Synopsis by Jason Buchanan
Frontline correspondent and Harvard scholar Henry Louis Gates, Jr. examines the widening gap between the upper and lower classes of black America while exploring just how we could simultaneously have the largest black middleclass and largest black underclass in the history of the United States. As black success continues on the upswing, Gates highlights how that positive trend is offset by deepening black despair. Could it be that the upper black classes share more in common with their white neighbors and colleagues than the friends and family they abandoned in the inner cities? Three decades after the death of Martin Luther King, Jr., many American blacks have gained middle class status thanks to the civil rights movement and affirmative action. But numbers indicate that just as many were left to contend with poverty in the ever-expanding underclass as well. By intertwining his own life story against that of young African Americans coming of age in the early 21st Century, Gates compares the choices that he was faced with as a young man against the choices that the youth of today are faced with. Interviews with prominent blacks and civil rights veterans reveal that a large number of black leaders believe that issues of economic deprivation and class divide must first be addressed before any substantial improvement can be seen, while a study of the relationship between structural and behavioral issues that cause lower class blacks to fall further behind leads to a candid discussion about personal responsibility and the devastating effects of violent gangster culture.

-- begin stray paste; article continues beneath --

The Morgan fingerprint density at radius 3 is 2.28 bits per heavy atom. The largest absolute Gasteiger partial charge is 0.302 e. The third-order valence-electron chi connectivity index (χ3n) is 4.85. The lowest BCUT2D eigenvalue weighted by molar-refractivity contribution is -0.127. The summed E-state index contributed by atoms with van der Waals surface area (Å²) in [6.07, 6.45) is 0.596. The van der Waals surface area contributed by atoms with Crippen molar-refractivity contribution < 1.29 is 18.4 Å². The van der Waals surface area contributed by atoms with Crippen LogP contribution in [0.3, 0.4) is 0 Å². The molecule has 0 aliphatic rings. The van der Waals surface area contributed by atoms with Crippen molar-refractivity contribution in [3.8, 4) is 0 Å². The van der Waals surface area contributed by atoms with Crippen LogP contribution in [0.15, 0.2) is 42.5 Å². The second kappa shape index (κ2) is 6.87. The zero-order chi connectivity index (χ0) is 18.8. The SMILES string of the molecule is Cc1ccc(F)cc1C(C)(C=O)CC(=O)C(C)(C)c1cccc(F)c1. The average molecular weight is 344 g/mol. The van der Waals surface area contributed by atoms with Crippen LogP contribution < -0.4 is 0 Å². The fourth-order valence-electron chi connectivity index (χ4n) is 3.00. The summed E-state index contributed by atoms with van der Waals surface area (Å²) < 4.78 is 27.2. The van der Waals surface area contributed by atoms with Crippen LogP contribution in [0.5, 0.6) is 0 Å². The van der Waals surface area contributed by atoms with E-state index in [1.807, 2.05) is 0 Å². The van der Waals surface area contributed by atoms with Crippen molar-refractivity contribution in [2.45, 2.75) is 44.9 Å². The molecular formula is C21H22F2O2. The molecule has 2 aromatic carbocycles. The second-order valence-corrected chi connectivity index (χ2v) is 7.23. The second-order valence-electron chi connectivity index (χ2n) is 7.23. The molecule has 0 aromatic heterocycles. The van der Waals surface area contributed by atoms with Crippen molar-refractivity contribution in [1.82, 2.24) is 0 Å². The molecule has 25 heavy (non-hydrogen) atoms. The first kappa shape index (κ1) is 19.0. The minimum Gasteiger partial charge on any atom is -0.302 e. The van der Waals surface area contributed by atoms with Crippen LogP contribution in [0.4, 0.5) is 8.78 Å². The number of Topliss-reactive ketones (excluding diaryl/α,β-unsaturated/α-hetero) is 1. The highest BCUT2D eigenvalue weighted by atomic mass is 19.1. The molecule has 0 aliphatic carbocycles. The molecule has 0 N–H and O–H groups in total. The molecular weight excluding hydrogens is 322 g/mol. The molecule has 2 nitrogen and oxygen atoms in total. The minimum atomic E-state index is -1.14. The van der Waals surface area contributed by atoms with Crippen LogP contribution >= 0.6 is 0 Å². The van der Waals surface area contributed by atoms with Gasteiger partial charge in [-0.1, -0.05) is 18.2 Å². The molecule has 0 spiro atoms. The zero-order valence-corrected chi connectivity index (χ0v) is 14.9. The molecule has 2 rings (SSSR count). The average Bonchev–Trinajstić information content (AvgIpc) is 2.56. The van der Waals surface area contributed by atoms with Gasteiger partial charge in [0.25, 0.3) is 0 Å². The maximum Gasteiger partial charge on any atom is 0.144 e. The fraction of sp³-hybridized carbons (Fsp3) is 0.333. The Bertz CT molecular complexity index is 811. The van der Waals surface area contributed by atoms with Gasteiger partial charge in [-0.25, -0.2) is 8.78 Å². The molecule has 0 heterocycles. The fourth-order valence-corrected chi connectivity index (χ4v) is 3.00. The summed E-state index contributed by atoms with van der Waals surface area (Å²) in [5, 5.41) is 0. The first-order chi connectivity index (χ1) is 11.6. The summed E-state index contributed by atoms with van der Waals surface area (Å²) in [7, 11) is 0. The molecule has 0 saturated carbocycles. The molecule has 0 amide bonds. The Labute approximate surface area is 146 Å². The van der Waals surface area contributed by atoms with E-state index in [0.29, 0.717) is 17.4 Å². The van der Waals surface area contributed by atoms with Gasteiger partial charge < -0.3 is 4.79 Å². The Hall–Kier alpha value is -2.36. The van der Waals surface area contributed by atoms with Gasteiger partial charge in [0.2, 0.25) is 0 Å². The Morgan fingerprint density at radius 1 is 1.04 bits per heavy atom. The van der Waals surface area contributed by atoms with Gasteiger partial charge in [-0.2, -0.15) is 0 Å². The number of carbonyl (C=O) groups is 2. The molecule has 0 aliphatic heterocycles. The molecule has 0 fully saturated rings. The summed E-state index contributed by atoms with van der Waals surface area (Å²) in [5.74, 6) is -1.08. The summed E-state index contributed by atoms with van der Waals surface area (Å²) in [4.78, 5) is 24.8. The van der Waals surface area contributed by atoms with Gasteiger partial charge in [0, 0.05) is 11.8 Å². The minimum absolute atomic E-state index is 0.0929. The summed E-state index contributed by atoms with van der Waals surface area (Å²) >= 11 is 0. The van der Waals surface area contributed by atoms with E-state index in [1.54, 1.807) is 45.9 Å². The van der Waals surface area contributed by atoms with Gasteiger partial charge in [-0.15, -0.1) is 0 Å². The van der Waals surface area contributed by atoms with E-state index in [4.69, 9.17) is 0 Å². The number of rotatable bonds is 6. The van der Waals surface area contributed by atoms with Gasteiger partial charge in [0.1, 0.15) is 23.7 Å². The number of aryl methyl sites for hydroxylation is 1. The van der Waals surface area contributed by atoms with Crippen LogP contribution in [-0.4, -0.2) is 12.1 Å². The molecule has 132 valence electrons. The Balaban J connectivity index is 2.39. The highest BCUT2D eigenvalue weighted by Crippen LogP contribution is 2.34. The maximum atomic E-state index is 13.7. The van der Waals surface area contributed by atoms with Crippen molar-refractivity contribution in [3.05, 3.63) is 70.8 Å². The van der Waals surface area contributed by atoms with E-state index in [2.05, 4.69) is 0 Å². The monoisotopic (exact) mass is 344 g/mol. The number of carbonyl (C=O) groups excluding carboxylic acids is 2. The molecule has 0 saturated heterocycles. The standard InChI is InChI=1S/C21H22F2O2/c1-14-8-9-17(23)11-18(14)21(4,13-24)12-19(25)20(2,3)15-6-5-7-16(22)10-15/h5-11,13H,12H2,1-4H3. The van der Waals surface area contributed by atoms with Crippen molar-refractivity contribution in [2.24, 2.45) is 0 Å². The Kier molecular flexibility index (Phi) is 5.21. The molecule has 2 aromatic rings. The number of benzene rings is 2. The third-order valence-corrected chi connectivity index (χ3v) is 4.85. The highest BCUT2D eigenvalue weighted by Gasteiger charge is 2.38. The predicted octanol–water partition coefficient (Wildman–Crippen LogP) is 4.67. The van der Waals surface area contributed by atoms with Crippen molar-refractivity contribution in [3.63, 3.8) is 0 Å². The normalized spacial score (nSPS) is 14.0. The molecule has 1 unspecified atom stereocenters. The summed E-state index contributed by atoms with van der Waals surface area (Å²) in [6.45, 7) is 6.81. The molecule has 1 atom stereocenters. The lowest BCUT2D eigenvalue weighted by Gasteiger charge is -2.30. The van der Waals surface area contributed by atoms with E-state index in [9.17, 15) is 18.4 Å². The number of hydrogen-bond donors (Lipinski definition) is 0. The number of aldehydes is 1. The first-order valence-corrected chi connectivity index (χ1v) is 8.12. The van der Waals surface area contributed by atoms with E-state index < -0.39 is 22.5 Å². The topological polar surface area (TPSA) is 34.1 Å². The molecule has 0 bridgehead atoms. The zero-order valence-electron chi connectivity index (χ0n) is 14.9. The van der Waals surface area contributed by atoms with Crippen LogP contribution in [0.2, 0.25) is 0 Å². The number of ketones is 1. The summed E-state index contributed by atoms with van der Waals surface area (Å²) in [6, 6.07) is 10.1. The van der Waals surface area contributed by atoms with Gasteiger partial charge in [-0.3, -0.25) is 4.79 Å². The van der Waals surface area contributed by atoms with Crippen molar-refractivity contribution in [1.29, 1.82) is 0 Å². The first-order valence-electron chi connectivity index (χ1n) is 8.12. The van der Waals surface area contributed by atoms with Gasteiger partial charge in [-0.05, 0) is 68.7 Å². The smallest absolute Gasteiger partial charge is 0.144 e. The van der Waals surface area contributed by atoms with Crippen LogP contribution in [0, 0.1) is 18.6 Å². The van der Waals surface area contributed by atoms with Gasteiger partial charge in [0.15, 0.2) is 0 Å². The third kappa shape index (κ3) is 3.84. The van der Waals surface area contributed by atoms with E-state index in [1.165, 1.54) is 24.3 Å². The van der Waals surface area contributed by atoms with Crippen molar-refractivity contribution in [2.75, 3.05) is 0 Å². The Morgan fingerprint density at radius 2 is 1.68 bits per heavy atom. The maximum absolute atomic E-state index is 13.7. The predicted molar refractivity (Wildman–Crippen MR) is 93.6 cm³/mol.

African-American, poverty, class-clash, lower-class, upper-class, class-consciousness, despair